Politics

Connecticut Will Use Unspent COVID Relief Funds To Fight Crime, Gun Violence

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Andrew Trunsky Political Reporter
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Connecticut Democratic Gov. Ned Lamont announced Monday that the state will allocate $5 million in unspent federal coronavirus relief funds towards lowering crime and curbing gun violence.

The money, which was first earmarked as part of the CARES Act that became law in March 2020, will focus on community outreach and police task forces and will help fund rapid-DNA and ballistics testing, the governor said during a press conference.

“We’ll be able to track with the forensics — track shell casings, track where this gun came from, where this car came from and be able to do this on a regional basis,” Lamont said.

James Rovella, the state’s commissioner of emergency services and public protection, added that the relief money will improve experts’ ability to test bullet cases and ultimately track what firearms were used. (RELATED: Biden Believes Crime Spike Is At Least Partially Driven By Guns)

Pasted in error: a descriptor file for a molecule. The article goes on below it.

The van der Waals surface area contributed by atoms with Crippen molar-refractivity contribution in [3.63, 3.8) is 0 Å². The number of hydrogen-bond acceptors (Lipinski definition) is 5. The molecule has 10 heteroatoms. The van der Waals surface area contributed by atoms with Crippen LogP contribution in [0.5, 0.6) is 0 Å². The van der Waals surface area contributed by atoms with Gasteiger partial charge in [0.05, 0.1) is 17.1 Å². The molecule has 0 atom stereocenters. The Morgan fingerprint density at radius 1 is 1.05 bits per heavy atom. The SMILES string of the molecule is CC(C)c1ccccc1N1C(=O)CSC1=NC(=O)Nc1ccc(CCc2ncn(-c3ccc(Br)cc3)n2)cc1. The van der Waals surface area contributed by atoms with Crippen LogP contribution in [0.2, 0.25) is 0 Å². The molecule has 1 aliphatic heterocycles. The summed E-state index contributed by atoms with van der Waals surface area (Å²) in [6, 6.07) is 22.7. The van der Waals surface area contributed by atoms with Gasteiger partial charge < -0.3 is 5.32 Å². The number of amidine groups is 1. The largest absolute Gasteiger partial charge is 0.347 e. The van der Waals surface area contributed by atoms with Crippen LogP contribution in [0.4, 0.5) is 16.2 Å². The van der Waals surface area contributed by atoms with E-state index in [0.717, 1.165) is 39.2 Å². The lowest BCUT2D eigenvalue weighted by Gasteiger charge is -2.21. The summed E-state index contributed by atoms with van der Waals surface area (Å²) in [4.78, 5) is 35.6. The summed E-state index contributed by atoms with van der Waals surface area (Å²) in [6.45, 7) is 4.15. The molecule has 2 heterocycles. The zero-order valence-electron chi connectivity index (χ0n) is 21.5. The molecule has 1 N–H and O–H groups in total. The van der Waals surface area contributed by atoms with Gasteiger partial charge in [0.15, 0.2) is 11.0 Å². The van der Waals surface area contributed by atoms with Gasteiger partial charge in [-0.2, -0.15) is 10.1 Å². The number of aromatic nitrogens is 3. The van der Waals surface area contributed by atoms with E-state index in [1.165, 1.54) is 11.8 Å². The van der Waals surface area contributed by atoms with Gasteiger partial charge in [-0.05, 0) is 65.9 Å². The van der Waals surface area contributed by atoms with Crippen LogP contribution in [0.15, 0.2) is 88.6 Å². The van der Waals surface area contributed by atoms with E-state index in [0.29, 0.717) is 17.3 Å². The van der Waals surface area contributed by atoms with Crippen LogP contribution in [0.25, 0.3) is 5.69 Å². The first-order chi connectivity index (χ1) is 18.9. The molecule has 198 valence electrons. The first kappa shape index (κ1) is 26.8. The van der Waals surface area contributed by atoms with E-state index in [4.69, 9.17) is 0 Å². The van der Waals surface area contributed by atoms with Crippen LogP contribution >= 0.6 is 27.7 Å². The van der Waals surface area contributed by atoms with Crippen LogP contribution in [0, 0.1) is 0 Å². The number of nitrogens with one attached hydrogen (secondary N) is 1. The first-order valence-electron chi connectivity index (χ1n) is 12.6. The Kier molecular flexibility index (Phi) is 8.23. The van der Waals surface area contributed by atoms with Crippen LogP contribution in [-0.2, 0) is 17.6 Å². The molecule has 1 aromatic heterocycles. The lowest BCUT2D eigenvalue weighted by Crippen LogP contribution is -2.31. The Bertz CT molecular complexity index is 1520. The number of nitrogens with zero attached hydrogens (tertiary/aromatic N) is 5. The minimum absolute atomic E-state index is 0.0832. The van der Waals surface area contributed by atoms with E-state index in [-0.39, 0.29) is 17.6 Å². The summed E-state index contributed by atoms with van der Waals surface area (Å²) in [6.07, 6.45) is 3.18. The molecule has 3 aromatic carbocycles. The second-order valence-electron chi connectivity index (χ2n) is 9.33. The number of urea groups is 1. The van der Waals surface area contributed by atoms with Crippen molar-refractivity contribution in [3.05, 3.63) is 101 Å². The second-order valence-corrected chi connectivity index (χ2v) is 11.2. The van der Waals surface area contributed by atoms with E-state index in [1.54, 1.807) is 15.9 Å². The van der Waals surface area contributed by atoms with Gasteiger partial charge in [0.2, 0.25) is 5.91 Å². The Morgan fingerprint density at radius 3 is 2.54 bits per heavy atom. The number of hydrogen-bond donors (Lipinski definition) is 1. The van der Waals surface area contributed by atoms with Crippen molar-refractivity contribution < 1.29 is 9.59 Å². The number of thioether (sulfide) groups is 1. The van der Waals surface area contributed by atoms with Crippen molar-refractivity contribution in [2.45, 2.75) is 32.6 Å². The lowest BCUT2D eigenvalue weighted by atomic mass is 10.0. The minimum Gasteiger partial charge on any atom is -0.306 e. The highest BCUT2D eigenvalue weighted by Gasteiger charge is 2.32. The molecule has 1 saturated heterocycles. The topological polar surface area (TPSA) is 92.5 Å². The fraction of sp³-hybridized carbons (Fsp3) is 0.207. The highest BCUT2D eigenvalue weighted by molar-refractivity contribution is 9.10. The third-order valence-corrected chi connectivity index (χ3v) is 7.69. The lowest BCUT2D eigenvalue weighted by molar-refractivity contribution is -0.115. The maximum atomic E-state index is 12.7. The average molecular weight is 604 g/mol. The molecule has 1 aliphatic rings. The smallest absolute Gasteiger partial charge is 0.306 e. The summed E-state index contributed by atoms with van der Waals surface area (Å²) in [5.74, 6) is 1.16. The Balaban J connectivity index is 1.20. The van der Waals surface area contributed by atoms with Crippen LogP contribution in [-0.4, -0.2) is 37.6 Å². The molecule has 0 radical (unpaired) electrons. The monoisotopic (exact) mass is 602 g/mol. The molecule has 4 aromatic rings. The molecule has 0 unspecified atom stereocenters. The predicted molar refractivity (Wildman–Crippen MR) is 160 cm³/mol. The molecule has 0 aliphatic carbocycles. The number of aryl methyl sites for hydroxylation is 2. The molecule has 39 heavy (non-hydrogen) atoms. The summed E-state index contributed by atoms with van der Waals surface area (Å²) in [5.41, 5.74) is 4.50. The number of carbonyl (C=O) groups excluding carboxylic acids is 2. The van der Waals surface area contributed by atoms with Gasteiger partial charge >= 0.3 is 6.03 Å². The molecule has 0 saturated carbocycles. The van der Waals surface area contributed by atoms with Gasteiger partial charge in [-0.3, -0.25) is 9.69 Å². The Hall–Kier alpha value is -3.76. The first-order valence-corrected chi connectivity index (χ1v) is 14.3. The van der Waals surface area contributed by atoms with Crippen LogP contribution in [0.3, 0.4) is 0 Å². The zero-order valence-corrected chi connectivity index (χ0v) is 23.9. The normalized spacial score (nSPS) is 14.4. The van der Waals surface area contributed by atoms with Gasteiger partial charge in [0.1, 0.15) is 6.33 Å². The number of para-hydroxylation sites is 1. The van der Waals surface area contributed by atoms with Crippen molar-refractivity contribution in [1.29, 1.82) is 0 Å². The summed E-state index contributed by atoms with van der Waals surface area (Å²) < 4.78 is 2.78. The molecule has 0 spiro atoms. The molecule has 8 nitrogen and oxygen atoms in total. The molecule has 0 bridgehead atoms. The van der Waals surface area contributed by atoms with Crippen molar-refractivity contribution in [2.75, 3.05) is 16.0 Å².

A police officer responds to after gunshots outside a mobile Covid-19 vaccination clinic in Bridgeport, Connecticut in April. (JOSEPH PREZIOSO/AFP via Getty Images)

Multiple officials who spoke Monday, including Lamont, defended their use of the leftover funds, acknowledging the spike in violent crime that has occurred across the past year and only accelerated in 2021.

Marc Pelka, the administration’s undersecretary for criminal justice policy, said that even though crime in Connecticut remained below its peak in the 1990s, violent gun crimes, automobile theft and overdoses have all increased throughout the pandemic.

Lamont added that he hoped the money would ultimately increase opportunities for younger and vulnerable populations.

“It’s not all about law and order,” he said. “It’s also about understanding what our population has been through over this last year and a half, especially our young people.”

Though community organizers were happy to hear how the money will be spent, Andrew Woods, who runs the violence intervention program Hartford Communities that Care, called on Connecticut to ensure that the funding could be sustained in order to prevent violence in the long term.

“What I’m saying is that there are countless people who are in need of these services and again we are under-resourced,” he said.

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